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ReFocus: The Films of Paul Schrader$
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Michelle E. Moore and Brian Brems

Print publication date: 2020

Print ISBN-13: 9781474462037

Published to Edinburgh Scholarship Online: May 2021

DOI: 10.3366/edinburgh/9781474462037.001.0001

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“Just Being Transparent Baby”: Surveillance Culture, Digitization, and Self-regulation in Paul Schrader’s The Canyons

“Just Being Transparent Baby”: Surveillance Culture, Digitization, and Self-regulation in Paul Schrader’s The Canyons

Chapter:
(p.155) Chapter 9 “Just Being Transparent Baby”: Surveillance Culture, Digitization, and Self-regulation in Paul Schrader’s The Canyons
Source:
ReFocus: The Films of Paul Schrader
Author(s):

James Slaymaker

Publisher:
Edinburgh University Press
DOI:10.3366/edinburgh/9781474462037.003.0010

Paul Schrader’s micro-budget 2013 feature The Canyons was almost unanimously disparaged upon release, with critics pointing to its emotional detachment, flat digital aesthetic and lack of realistic characterization as its major flaws. This chapter rails against these criticisms and explores the complex aesthetic, socio-political, and moral purpose of Schrader’s film. The chapter argues that a theoretical approach to The Canyons as an expression of the post-humanist condition fostered by the influx of surveillance cameras and social media into the fabric of everyday life allows us to perceive of his work as a cultural tool that forces us to reflect upon our relationship with media images. A reading of the feature through the theoretical framework of Foucault's visual economy of self-regulation fills a gap within Schrader scholarship by arguing for an interpretative paradigm which investigates the symbiotic relation between alienation, narcissism and the mediatised nature of contemporary social experience at the centre of The Canyons, thus offering a substantial insight on the fragmentation and disintegration of affect and personhood within a digitized culture.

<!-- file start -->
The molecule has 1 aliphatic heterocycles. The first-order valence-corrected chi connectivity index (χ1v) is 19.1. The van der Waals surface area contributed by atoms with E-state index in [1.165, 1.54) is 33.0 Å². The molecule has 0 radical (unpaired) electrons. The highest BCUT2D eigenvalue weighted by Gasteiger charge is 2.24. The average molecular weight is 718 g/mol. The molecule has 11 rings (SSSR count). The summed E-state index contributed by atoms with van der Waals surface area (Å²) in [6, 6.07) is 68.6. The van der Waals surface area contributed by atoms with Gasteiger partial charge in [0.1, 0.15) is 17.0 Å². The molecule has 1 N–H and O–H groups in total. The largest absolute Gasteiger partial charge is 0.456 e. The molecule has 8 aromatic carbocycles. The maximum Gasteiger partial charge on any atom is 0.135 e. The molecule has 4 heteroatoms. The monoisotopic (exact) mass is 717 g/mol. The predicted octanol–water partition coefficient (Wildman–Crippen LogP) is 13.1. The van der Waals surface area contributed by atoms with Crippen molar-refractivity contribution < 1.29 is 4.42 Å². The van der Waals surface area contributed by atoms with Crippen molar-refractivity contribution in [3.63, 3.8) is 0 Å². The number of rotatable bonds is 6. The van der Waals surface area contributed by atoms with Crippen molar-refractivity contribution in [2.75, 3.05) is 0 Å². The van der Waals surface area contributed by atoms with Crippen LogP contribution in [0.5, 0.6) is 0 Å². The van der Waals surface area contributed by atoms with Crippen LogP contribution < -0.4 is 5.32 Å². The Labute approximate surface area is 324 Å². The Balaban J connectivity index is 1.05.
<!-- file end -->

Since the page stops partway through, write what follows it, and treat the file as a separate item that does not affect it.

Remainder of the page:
Keywords:   Paul Schrader, The Canyons, Digital cinema, Foucault, Cameras, Alienation

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